Take the 2-minute tour ×
Stack Overflow is a question and answer site for professional and enthusiast programmers. It's 100% free.

I have an Activity that contains an AsyncTask as an inner class (as I have seen in most examples). If I fire the AsyncTask and then pause the Activity by navigating away from it, the AsyncTask continues to execute. As I understand it, this is normal and expected behavior.

There is a member variable in the Activity that is being accessed by a method call from the AsyncTask. I just got a NullPointerException on it while the AsyncTask was executing in the background while its Activity was paused, which seems to me that it was collected by the GC when the Activity was paused. It would seem to me that the object should not be considered out of scope. There is code still running in the Activity, so why would the Activity's member variables start getting cleaned up already?

What is the recommended usage of Activity member variables being accessed via AsyncTasks that are inner classes of the Activity?

Here is a sample of the kind of relationships my objects have

public class MyActivity {

    MyCustomService myCustomService;

    public void onCreate(Bundle savedInstanceState) {

        myCustomService = ServiceLocator.getInstance(MyCustomService.class);

private class FetchDataTask extends AsyncTask<Void, Void, String> {

    protected String doInBackground(Void... arg0) {     

        String data = someOtherService.fetchSomeData(); 
        return data;

    protected void onPostExecute(String result) {


private void refreshControls(String result) {   
    // this is where the object is null after aggressive cleanup
share|improve this question

1 Answer 1

I don't really understand what is causing the NullPointerException.

But you might want to check my answer here for a AsyncTask which is not a inner class of the activity but static. Inner async tasks which are started are leaking the context / activity as long as they are running. This might be no problem for short running tasks but if it stucks or performs for a long time it is leaking memory for that time.

This might imply the answer to your question...

share|improve this answer
Thanks for the response. I don't really need to provide a stacktrace, as I can explain exactly what is happening and the stacktrace doesn't really say much. Normally, this object is in scope and not pointing at a null reference. However, when I pause the activity and move around the app using up more memory when the system is already low on memory, the system will garbage collect this member variable of my activity because the activity is paused. I have tested that there's not a null ref under normal execution. My question is, where should this object live? Can I simply mark it final? –  Rich Sep 27 '11 at 13:36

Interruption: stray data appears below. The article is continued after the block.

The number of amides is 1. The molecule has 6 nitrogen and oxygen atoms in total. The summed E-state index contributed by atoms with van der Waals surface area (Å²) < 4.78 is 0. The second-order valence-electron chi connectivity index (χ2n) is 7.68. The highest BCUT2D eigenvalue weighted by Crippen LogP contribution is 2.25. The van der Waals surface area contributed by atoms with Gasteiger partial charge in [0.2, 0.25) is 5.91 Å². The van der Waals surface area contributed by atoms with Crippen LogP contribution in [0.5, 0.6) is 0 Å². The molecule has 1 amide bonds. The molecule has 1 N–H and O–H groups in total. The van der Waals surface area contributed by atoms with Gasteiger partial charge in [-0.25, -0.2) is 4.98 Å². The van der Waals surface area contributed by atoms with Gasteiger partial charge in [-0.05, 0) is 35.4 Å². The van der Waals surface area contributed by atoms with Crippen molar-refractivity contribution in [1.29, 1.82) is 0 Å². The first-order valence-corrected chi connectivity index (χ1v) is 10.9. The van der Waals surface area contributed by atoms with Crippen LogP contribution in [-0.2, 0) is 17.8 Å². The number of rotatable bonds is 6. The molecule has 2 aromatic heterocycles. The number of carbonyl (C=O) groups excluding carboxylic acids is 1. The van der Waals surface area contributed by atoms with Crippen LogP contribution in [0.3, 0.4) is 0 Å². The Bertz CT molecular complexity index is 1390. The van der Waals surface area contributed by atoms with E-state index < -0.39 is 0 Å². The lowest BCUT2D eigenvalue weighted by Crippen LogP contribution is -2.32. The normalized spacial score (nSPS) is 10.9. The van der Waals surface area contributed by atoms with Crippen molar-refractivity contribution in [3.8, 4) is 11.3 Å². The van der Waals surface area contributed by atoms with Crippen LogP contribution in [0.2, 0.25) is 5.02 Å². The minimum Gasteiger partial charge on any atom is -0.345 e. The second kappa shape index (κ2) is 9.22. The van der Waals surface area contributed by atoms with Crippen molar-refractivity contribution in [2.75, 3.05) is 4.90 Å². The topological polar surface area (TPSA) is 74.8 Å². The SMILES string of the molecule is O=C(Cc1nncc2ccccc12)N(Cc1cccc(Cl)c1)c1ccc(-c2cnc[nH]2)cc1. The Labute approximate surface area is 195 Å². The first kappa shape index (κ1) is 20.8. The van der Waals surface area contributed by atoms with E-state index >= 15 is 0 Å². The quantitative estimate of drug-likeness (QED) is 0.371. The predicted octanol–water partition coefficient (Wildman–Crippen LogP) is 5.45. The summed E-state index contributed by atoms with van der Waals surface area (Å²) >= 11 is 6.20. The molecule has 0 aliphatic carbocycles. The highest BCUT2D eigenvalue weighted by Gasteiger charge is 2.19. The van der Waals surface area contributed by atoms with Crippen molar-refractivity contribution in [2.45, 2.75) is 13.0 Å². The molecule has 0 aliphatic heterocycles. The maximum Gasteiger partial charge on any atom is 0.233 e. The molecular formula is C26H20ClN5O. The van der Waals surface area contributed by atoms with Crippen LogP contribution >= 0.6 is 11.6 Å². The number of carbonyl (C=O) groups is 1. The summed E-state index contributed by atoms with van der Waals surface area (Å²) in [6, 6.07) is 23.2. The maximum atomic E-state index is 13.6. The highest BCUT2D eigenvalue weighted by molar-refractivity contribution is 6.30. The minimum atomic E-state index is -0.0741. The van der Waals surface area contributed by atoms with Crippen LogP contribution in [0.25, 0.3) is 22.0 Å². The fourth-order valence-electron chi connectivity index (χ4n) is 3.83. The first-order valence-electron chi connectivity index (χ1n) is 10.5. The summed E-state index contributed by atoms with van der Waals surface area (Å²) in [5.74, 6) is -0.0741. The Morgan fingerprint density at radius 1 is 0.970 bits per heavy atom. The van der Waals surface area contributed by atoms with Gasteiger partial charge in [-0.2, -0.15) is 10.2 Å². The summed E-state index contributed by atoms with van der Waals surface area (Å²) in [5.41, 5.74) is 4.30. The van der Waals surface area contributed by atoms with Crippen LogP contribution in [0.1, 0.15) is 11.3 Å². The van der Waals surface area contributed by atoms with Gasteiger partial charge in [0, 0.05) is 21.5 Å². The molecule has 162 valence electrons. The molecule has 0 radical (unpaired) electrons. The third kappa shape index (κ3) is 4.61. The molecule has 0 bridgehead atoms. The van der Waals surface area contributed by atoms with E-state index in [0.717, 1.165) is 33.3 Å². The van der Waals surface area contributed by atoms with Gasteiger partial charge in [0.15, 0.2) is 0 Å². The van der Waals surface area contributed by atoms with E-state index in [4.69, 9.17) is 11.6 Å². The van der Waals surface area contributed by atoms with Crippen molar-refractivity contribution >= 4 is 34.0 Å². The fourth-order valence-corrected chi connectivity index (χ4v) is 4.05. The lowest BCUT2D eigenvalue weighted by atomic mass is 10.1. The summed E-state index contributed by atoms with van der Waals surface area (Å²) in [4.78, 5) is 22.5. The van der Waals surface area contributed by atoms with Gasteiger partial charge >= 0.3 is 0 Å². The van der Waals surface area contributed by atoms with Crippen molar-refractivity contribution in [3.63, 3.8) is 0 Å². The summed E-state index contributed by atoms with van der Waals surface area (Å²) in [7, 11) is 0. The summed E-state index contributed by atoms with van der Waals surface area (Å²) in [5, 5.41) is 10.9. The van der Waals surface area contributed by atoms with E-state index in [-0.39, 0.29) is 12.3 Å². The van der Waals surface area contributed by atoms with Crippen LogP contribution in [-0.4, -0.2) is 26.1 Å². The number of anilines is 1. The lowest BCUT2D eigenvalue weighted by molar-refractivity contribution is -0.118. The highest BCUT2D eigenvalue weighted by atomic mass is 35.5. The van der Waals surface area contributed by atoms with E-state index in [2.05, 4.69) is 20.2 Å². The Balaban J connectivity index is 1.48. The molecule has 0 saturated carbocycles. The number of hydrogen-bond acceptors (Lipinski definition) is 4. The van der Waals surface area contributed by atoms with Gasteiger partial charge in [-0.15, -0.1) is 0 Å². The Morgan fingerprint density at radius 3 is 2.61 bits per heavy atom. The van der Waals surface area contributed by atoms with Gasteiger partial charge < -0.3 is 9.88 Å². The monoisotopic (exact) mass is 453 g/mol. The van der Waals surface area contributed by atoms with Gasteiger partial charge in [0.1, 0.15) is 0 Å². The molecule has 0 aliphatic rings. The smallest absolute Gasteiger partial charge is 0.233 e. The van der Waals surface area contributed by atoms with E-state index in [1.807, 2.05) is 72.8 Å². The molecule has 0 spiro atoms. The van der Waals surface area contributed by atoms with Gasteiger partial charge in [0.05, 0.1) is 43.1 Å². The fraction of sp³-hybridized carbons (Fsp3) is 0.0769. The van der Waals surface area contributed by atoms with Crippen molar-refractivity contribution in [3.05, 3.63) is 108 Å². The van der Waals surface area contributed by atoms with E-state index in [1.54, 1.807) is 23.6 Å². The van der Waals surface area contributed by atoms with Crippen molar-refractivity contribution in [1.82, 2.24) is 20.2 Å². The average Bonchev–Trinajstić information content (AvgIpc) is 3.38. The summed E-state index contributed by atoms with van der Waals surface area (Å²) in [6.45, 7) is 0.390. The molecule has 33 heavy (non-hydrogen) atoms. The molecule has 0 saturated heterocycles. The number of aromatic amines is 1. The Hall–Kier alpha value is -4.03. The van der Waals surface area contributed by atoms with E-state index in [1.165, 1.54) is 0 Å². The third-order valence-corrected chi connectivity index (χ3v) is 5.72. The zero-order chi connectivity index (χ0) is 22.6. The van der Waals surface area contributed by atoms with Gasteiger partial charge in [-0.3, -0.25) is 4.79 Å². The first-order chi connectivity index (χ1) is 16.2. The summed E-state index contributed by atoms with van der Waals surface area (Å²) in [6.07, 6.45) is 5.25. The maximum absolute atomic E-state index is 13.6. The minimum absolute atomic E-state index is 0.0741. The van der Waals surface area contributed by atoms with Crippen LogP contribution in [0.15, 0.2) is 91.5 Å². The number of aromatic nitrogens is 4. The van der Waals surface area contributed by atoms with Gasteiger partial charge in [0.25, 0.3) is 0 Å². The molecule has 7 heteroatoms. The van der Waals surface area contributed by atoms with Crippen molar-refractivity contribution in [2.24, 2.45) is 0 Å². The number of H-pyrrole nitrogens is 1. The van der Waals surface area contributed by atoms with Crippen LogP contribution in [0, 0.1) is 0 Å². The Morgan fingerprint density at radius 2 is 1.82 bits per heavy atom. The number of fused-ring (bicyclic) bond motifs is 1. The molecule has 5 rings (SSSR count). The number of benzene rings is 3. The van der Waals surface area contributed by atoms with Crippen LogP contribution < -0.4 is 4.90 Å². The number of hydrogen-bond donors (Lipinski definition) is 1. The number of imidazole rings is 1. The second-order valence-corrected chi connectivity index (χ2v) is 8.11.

Or, I just check for null. If the object is null, the activity is paused and I shouldn't execute the code (no need to update the UI). And then I can grab a reference to my object in onResume instead of onCreate so that I can be assured that I always have a valid object instance –  Rich Sep 27 '11 at 13:38
Hmm seems to be very odd. If your task is running and certainly does refernce the activity as long it exists, the GC shouldn't be able to trash your activity and so it's attributes. Are you sure that your not disabling myCustomService on pause or it got disabled somehow? –  Knickedi Sep 27 '11 at 13:46
No, I have seen this before but never so specifically during development. I have gotten this kind of behavior randomly in the field for released apps, but I have a specific repeatable scenario now. This is absolutely as it is described, and my question is how to organize my object graph now knowing this. The difference between this app and the released app where I have seen it in the past is that this new app uses a lot of memory so it's easier to repeat. The other one was light but GC'ed probably on older devices so I couldn't duplicate it. I'll probably proceed as described in comment 2 ^ –  Rich Sep 27 '11 at 14:09

Your Answer


By posting your answer, you agree to the privacy policy and terms of service.

Not the answer you're looking for? Browse other questions tagged or ask your own question.